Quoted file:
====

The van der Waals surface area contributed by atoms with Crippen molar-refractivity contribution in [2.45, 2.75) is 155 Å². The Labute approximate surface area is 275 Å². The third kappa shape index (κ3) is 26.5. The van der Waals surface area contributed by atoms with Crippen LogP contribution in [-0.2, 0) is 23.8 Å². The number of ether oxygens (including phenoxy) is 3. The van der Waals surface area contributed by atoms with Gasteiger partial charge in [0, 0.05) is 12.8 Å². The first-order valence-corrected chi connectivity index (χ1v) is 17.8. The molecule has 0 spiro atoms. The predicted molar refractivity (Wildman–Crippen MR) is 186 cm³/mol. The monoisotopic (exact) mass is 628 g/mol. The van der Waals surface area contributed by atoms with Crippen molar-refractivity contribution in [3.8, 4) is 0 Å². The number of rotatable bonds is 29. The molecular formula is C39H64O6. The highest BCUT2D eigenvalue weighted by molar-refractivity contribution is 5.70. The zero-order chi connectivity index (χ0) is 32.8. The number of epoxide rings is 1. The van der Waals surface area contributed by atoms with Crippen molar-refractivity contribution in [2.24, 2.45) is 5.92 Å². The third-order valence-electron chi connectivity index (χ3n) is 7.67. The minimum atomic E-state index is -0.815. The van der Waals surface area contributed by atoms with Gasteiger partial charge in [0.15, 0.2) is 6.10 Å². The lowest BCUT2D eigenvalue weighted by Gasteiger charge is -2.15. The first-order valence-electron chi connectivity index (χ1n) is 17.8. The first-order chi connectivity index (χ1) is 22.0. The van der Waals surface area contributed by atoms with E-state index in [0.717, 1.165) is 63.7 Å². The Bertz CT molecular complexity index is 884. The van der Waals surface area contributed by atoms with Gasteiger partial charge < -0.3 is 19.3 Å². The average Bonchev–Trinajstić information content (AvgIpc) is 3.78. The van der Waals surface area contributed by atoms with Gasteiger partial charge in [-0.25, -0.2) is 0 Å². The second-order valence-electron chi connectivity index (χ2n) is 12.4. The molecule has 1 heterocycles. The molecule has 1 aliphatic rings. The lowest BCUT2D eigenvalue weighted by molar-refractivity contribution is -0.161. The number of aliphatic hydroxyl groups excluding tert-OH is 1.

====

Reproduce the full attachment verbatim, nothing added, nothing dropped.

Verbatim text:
The van der Waals surface area contributed by atoms with Crippen molar-refractivity contribution in [2.45, 2.75) is 155 Å². The Labute approximate surface area is 275 Å². The third kappa shape index (κ3) is 26.5. The van der Waals surface area contributed by atoms with Crippen LogP contribution in [-0.2, 0) is 23.8 Å². The number of ether oxygens (including phenoxy) is 3. The van der Waals surface area contributed by atoms with Gasteiger partial charge in [0, 0.05) is 12.8 Å². The first-order valence-corrected chi connectivity index (χ1v) is 17.8. The molecule has 0 spiro atoms. The predicted molar refractivity (Wildman–Crippen MR) is 186 cm³/mol. The monoisotopic (exact) mass is 628 g/mol. The van der Waals surface area contributed by atoms with Crippen molar-refractivity contribution in [3.8, 4) is 0 Å². The number of rotatable bonds is 29. The molecular formula is C39H64O6. The highest BCUT2D eigenvalue weighted by molar-refractivity contribution is 5.70. The zero-order chi connectivity index (χ0) is 32.8. The number of epoxide rings is 1. The van der Waals surface area contributed by atoms with Crippen molar-refractivity contribution in [2.24, 2.45) is 5.92 Å². The third-order valence-electron chi connectivity index (χ3n) is 7.67. The minimum atomic E-state index is -0.815. The van der Waals surface area contributed by atoms with Gasteiger partial charge in [0.15, 0.2) is 6.10 Å². The lowest BCUT2D eigenvalue weighted by Gasteiger charge is -2.15. The first-order valence-electron chi connectivity index (χ1n) is 17.8. The first-order chi connectivity index (χ1) is 22.0. The van der Waals surface area contributed by atoms with E-state index in [0.717, 1.165) is 63.7 Å². The Bertz CT molecular complexity index is 884. The van der Waals surface area contributed by atoms with Gasteiger partial charge < -0.3 is 19.3 Å². The average Bonchev–Trinajstić information content (AvgIpc) is 3.78. The van der Waals surface area contributed by atoms with Gasteiger partial charge in [-0.25, -0.2) is 0 Å². The second-order valence-electron chi connectivity index (χ2n) is 12.4. The molecule has 1 heterocycles. The molecule has 1 aliphatic rings. The lowest BCUT2D eigenvalue weighted by molar-refractivity contribution is -0.161. The number of aliphatic hydroxyl groups excluding tert-OH is 1.